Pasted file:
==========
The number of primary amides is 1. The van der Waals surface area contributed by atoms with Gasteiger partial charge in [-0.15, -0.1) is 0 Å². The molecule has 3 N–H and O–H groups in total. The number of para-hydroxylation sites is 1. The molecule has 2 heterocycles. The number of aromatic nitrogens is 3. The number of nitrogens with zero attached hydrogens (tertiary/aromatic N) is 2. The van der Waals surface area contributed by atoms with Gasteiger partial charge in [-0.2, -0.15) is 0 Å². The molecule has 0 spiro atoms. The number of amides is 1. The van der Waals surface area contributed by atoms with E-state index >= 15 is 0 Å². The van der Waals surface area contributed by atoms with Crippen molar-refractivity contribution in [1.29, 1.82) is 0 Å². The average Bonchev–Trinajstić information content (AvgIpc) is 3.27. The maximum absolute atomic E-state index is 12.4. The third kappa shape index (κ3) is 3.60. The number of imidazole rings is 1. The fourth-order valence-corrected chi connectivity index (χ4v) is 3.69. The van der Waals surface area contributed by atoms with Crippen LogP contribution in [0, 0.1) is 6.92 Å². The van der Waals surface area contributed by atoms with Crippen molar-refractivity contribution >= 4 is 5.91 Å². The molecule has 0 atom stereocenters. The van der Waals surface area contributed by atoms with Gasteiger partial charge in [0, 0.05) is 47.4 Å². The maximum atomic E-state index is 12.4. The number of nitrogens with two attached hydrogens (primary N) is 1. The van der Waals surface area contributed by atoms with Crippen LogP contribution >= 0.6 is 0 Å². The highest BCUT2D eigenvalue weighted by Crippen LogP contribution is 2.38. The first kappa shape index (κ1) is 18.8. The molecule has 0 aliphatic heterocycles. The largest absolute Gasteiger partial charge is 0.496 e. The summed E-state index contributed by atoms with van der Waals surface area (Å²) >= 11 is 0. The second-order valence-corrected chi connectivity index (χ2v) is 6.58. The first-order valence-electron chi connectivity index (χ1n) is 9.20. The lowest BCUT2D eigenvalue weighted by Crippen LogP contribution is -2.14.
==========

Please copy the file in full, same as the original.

The number of primary amides is 1. The van der Waals surface area contributed by atoms with Gasteiger partial charge in [-0.15, -0.1) is 0 Å². The molecule has 3 N–H and O–H groups in total. The number of para-hydroxylation sites is 1. The molecule has 2 heterocycles. The number of aromatic nitrogens is 3. The number of nitrogens with zero attached hydrogens (tertiary/aromatic N) is 2. The van der Waals surface area contributed by atoms with Gasteiger partial charge in [-0.2, -0.15) is 0 Å². The molecule has 0 spiro atoms. The number of amides is 1. The van der Waals surface area contributed by atoms with E-state index >= 15 is 0 Å². The van der Waals surface area contributed by atoms with Crippen molar-refractivity contribution in [1.29, 1.82) is 0 Å². The average Bonchev–Trinajstić information content (AvgIpc) is 3.27. The maximum absolute atomic E-state index is 12.4. The third kappa shape index (κ3) is 3.60. The number of imidazole rings is 1. The fourth-order valence-corrected chi connectivity index (χ4v) is 3.69. The van der Waals surface area contributed by atoms with Crippen LogP contribution in [0, 0.1) is 6.92 Å². The van der Waals surface area contributed by atoms with Crippen molar-refractivity contribution >= 4 is 5.91 Å². The molecule has 0 atom stereocenters. The van der Waals surface area contributed by atoms with Gasteiger partial charge in [0, 0.05) is 47.4 Å². The maximum atomic E-state index is 12.4. The number of nitrogens with two attached hydrogens (primary N) is 1. The van der Waals surface area contributed by atoms with Crippen LogP contribution >= 0.6 is 0 Å². The highest BCUT2D eigenvalue weighted by Crippen LogP contribution is 2.38. The first kappa shape index (κ1) is 18.8. The molecule has 0 aliphatic heterocycles. The largest absolute Gasteiger partial charge is 0.496 e. The summed E-state index contributed by atoms with van der Waals surface area (Å²) >= 11 is 0. The second-order valence-corrected chi connectivity index (χ2v) is 6.58. The first-order valence-electron chi connectivity index (χ1n) is 9.20. The lowest BCUT2D eigenvalue weighted by Crippen LogP contribution is -2.14.